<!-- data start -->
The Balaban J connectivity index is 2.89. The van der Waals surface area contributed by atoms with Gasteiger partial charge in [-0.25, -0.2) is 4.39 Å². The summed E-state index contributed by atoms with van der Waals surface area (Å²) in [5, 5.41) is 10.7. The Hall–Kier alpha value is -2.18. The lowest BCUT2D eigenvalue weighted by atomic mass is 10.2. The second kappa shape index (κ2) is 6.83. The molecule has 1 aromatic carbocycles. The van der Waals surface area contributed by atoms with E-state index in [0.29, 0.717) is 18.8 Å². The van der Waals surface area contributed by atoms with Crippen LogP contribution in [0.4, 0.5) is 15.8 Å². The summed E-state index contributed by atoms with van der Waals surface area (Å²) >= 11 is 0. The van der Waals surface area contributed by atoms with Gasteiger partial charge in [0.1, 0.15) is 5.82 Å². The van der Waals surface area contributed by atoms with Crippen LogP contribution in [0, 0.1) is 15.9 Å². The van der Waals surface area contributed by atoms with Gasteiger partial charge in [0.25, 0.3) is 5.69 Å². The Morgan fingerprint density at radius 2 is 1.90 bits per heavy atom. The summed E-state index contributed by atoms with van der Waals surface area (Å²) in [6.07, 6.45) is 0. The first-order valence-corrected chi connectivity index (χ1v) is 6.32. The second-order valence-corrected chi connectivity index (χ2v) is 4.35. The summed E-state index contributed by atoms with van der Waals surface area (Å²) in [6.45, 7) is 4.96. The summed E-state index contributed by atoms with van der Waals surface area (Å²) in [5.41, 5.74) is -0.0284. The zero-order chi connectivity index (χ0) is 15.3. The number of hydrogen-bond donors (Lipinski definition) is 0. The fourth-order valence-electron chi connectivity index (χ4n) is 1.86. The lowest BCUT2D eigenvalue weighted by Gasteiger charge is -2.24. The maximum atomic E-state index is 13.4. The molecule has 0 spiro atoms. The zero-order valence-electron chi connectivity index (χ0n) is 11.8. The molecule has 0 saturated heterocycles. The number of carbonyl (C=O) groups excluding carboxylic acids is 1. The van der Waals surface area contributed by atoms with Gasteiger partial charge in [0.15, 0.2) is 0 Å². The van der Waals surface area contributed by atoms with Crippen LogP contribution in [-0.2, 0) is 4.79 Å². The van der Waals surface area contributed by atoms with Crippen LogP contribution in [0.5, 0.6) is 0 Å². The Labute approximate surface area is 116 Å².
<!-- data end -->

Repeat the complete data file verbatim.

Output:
The Balaban J connectivity index is 2.89. The van der Waals surface area contributed by atoms with Gasteiger partial charge in [-0.25, -0.2) is 4.39 Å². The summed E-state index contributed by atoms with van der Waals surface area (Å²) in [5, 5.41) is 10.7. The Hall–Kier alpha value is -2.18. The lowest BCUT2D eigenvalue weighted by atomic mass is 10.2. The second kappa shape index (κ2) is 6.83. The molecule has 1 aromatic carbocycles. The van der Waals surface area contributed by atoms with E-state index in [0.29, 0.717) is 18.8 Å². The van der Waals surface area contributed by atoms with Crippen LogP contribution in [0.4, 0.5) is 15.8 Å². The summed E-state index contributed by atoms with van der Waals surface area (Å²) >= 11 is 0. The van der Waals surface area contributed by atoms with Gasteiger partial charge in [0.1, 0.15) is 5.82 Å². The van der Waals surface area contributed by atoms with Crippen LogP contribution in [0, 0.1) is 15.9 Å². The van der Waals surface area contributed by atoms with Gasteiger partial charge in [0.25, 0.3) is 5.69 Å². The Morgan fingerprint density at radius 2 is 1.90 bits per heavy atom. The summed E-state index contributed by atoms with van der Waals surface area (Å²) in [6.07, 6.45) is 0. The first-order valence-corrected chi connectivity index (χ1v) is 6.32. The second-order valence-corrected chi connectivity index (χ2v) is 4.35. The summed E-state index contributed by atoms with van der Waals surface area (Å²) in [6.45, 7) is 4.96. The summed E-state index contributed by atoms with van der Waals surface area (Å²) in [5.41, 5.74) is -0.0284. The zero-order chi connectivity index (χ0) is 15.3. The number of hydrogen-bond donors (Lipinski definition) is 0. The fourth-order valence-electron chi connectivity index (χ4n) is 1.86. The lowest BCUT2D eigenvalue weighted by Gasteiger charge is -2.24. The maximum atomic E-state index is 13.4. The molecule has 0 spiro atoms. The zero-order valence-electron chi connectivity index (χ0n) is 11.8. The molecule has 0 saturated heterocycles. The number of carbonyl (C=O) groups excluding carboxylic acids is 1. The van der Waals surface area contributed by atoms with Gasteiger partial charge in [0.15, 0.2) is 0 Å². The van der Waals surface area contributed by atoms with Crippen LogP contribution in [-0.2, 0) is 4.79 Å². The van der Waals surface area contributed by atoms with Crippen LogP contribution in [0.5, 0.6) is 0 Å². The Labute approximate surface area is 116 Å².